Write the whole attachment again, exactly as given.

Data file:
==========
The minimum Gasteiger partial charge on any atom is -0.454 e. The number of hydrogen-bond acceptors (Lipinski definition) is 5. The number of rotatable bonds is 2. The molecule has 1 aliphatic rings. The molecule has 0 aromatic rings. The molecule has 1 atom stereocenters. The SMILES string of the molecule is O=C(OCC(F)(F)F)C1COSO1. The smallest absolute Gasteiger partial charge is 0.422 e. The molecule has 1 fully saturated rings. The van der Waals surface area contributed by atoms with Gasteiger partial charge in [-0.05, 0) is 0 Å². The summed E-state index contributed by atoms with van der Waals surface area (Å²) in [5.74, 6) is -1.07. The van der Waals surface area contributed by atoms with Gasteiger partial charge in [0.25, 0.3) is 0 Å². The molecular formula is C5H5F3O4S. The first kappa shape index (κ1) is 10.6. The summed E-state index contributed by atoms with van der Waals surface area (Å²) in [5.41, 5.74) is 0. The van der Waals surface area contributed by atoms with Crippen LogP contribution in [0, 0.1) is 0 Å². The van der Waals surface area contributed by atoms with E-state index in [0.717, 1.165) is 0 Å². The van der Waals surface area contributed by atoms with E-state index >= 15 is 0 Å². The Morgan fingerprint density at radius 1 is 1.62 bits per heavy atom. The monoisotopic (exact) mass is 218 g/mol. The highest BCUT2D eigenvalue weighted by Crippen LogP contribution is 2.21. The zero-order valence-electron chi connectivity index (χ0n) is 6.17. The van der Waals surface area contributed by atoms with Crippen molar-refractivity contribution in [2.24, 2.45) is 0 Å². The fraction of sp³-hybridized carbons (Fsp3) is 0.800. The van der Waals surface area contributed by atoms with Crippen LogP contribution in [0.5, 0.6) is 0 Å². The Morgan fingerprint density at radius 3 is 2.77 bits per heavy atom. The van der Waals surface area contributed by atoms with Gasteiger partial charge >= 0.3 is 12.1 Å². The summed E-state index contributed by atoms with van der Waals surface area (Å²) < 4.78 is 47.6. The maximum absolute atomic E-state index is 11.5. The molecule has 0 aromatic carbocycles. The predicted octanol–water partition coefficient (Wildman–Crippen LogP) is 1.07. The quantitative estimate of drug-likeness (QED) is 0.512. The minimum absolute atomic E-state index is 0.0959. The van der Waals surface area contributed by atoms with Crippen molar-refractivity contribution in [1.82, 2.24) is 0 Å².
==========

The minimum Gasteiger partial charge on any atom is -0.454 e. The number of hydrogen-bond acceptors (Lipinski definition) is 5. The number of rotatable bonds is 2. The molecule has 1 aliphatic rings. The molecule has 0 aromatic rings. The molecule has 1 atom stereocenters. The SMILES string of the molecule is O=C(OCC(F)(F)F)C1COSO1. The smallest absolute Gasteiger partial charge is 0.422 e. The molecule has 1 fully saturated rings. The van der Waals surface area contributed by atoms with Gasteiger partial charge in [-0.05, 0) is 0 Å². The summed E-state index contributed by atoms with van der Waals surface area (Å²) in [5.74, 6) is -1.07. The van der Waals surface area contributed by atoms with Gasteiger partial charge in [0.25, 0.3) is 0 Å². The molecular formula is C5H5F3O4S. The first kappa shape index (κ1) is 10.6. The summed E-state index contributed by atoms with van der Waals surface area (Å²) in [5.41, 5.74) is 0. The van der Waals surface area contributed by atoms with Crippen LogP contribution in [0, 0.1) is 0 Å². The van der Waals surface area contributed by atoms with E-state index in [0.717, 1.165) is 0 Å². The van der Waals surface area contributed by atoms with E-state index >= 15 is 0 Å². The Morgan fingerprint density at radius 1 is 1.62 bits per heavy atom. The monoisotopic (exact) mass is 218 g/mol. The highest BCUT2D eigenvalue weighted by Crippen LogP contribution is 2.21. The zero-order valence-electron chi connectivity index (χ0n) is 6.17. The van der Waals surface area contributed by atoms with Crippen molar-refractivity contribution in [2.24, 2.45) is 0 Å². The fraction of sp³-hybridized carbons (Fsp3) is 0.800. The van der Waals surface area contributed by atoms with Crippen LogP contribution in [0.5, 0.6) is 0 Å². The Morgan fingerprint density at radius 3 is 2.77 bits per heavy atom. The van der Waals surface area contributed by atoms with Gasteiger partial charge >= 0.3 is 12.1 Å². The summed E-state index contributed by atoms with van der Waals surface area (Å²) < 4.78 is 47.6. The maximum absolute atomic E-state index is 11.5. The molecule has 0 aromatic carbocycles. The predicted octanol–water partition coefficient (Wildman–Crippen LogP) is 1.07. The quantitative estimate of drug-likeness (QED) is 0.512. The minimum absolute atomic E-state index is 0.0959. The van der Waals surface area contributed by atoms with Crippen molar-refractivity contribution in [1.82, 2.24) is 0 Å².